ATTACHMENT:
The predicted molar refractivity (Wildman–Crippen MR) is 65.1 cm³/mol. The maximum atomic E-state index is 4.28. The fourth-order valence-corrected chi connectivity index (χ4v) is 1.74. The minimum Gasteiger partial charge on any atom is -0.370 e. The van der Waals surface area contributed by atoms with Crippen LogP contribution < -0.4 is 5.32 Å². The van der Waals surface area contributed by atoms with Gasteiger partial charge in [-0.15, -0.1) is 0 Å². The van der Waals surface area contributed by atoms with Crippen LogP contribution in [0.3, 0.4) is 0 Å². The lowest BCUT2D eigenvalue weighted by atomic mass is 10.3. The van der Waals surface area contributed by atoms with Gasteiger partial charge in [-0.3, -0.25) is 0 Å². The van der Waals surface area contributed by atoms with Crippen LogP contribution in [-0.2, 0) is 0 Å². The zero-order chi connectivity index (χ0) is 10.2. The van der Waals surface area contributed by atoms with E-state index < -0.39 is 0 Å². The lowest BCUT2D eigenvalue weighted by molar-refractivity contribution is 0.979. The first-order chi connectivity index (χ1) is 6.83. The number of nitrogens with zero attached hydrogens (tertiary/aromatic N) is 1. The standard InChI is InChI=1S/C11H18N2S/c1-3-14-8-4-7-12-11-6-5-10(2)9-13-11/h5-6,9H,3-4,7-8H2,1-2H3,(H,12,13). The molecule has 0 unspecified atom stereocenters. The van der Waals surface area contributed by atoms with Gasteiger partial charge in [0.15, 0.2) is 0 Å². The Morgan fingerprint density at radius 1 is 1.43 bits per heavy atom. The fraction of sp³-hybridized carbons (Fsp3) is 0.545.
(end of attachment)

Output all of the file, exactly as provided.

The predicted molar refractivity (Wildman–Crippen MR) is 65.1 cm³/mol. The maximum atomic E-state index is 4.28. The fourth-order valence-corrected chi connectivity index (χ4v) is 1.74. The minimum Gasteiger partial charge on any atom is -0.370 e. The van der Waals surface area contributed by atoms with Crippen LogP contribution < -0.4 is 5.32 Å². The van der Waals surface area contributed by atoms with Gasteiger partial charge in [-0.15, -0.1) is 0 Å². The van der Waals surface area contributed by atoms with Crippen LogP contribution in [0.3, 0.4) is 0 Å². The lowest BCUT2D eigenvalue weighted by atomic mass is 10.3. The van der Waals surface area contributed by atoms with Gasteiger partial charge in [-0.3, -0.25) is 0 Å². The van der Waals surface area contributed by atoms with Crippen LogP contribution in [-0.2, 0) is 0 Å². The zero-order chi connectivity index (χ0) is 10.2. The van der Waals surface area contributed by atoms with E-state index < -0.39 is 0 Å². The lowest BCUT2D eigenvalue weighted by molar-refractivity contribution is 0.979. The first-order chi connectivity index (χ1) is 6.83. The number of nitrogens with zero attached hydrogens (tertiary/aromatic N) is 1. The standard InChI is InChI=1S/C11H18N2S/c1-3-14-8-4-7-12-11-6-5-10(2)9-13-11/h5-6,9H,3-4,7-8H2,1-2H3,(H,12,13). The molecule has 0 unspecified atom stereocenters. The van der Waals surface area contributed by atoms with Gasteiger partial charge in [0.15, 0.2) is 0 Å². The Morgan fingerprint density at radius 1 is 1.43 bits per heavy atom. The fraction of sp³-hybridized carbons (Fsp3) is 0.545.